Peak Performance is an integral part of an athlete’s training program. It’s not a magic bullet.  Practice matches, clinics and individual lessons create a very different environment than competing for national titles or prize money. During the course of a competitive match all sorts of unpredictable situations arise that have the potential to trigger thoughts and emotions that can easily distract a player and invite frustration, worry, anger, if the player doesn’t have the tools to manage their emotional energy.

I often hear the statement that success in tennis 80 percent mental if not more. In my experience the mental skills are 25 percent of a complete training program. When a player has ignored this feature of training and finds themselves lacking confidence, having difficulty focusing and begin to doubt their abilities to ever win big matches again, now the mental game has spiked in importance to 80 percent.

At the introductory levels of sport, coaches and parents have an opportunity to lay the ground work of teaching useful mental skills techniques. Examples of basic skills include providing simple focusing techniques, teaching basic breath and relaxation skills to set the stage for future energy management, showing kids techniques to let go of distractions and errors, and giving kids confidence to put 100 percent of themselves into matches regardless of the outcome.

Several years ago I was working with a young child who is highly ranked and very talented yet had become prone to melt downs on the court when she made easy errors. The emotional frustration she experienced after making an error was creating an ongoing downward performance spiral.  I was asked to meet with one of the parents and the child. During our meeting I asked if any mental training had been introduced to her by the coach. The parent said, the coach is an excellent technician but doesn’t have the skills, knowledge or time to work with their child on the mental skills. The program I set up for her was simple yet effective. Over the course of a month, with a few tweaks and adjustments, she began to efficiently apply the skill sets she had learned and over time. Eventually, she didn’t need to consciously think about the skills, they had become a seamless part of her performance.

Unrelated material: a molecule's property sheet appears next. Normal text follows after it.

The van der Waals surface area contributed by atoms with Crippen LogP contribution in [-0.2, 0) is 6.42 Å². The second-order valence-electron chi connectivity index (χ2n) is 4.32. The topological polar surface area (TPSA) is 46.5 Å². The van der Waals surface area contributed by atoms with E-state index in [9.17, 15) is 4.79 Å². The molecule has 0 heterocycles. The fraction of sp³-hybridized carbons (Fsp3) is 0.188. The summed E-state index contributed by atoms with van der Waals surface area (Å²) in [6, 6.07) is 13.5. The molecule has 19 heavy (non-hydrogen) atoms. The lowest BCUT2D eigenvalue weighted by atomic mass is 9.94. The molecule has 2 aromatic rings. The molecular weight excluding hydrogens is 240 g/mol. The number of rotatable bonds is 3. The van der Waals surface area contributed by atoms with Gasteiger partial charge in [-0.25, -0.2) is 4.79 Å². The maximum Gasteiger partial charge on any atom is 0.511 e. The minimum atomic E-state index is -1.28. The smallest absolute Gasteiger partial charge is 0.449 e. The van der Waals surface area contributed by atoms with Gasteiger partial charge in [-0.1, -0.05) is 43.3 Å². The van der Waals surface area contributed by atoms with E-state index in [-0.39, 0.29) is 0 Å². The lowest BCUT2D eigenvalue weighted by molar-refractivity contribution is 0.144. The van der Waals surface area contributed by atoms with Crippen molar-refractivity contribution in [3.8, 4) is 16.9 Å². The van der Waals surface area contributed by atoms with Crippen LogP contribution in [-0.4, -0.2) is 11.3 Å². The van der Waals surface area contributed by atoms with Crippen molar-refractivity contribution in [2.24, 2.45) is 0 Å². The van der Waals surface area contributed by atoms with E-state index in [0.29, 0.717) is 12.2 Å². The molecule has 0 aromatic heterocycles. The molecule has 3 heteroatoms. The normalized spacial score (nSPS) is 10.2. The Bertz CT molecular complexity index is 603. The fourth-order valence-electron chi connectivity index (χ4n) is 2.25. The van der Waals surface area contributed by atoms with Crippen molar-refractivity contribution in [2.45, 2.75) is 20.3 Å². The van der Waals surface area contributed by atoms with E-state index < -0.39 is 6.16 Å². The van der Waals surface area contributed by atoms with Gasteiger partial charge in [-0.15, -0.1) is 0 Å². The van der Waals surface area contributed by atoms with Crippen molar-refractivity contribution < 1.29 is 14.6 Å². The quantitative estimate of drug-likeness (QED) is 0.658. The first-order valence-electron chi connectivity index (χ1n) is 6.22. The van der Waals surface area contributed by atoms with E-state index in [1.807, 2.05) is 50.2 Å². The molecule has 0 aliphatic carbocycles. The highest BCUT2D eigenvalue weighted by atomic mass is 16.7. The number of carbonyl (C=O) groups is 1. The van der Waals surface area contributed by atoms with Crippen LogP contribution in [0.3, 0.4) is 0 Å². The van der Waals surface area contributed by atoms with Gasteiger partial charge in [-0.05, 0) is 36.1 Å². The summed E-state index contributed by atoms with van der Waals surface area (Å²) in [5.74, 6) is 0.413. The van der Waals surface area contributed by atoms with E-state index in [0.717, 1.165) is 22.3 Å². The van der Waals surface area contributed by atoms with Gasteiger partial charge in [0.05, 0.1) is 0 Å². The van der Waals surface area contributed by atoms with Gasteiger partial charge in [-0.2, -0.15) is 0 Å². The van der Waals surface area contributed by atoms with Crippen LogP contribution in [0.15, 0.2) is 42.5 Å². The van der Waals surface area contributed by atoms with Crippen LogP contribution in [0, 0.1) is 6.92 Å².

Players perform more consistently at their skill level when they are confident, in control of their emotions, having fun and taking reasonable risks on the court.  Learning mental skill doesn’t come with a guarantee of winning. But there is a lot of scientific evidence suggesting that peak performance techniques do enhance sport performance. Learning mental performance skills is one of the many pieces of the game

Leave a Reply



You can use these HTML tags

<a href="" title=""> <abbr title=""> <acronym title=""> <b> <blockquote cite=""> <cite> <code> <del datetime=""> <em> <i> <q cite=""> <strike> <strong>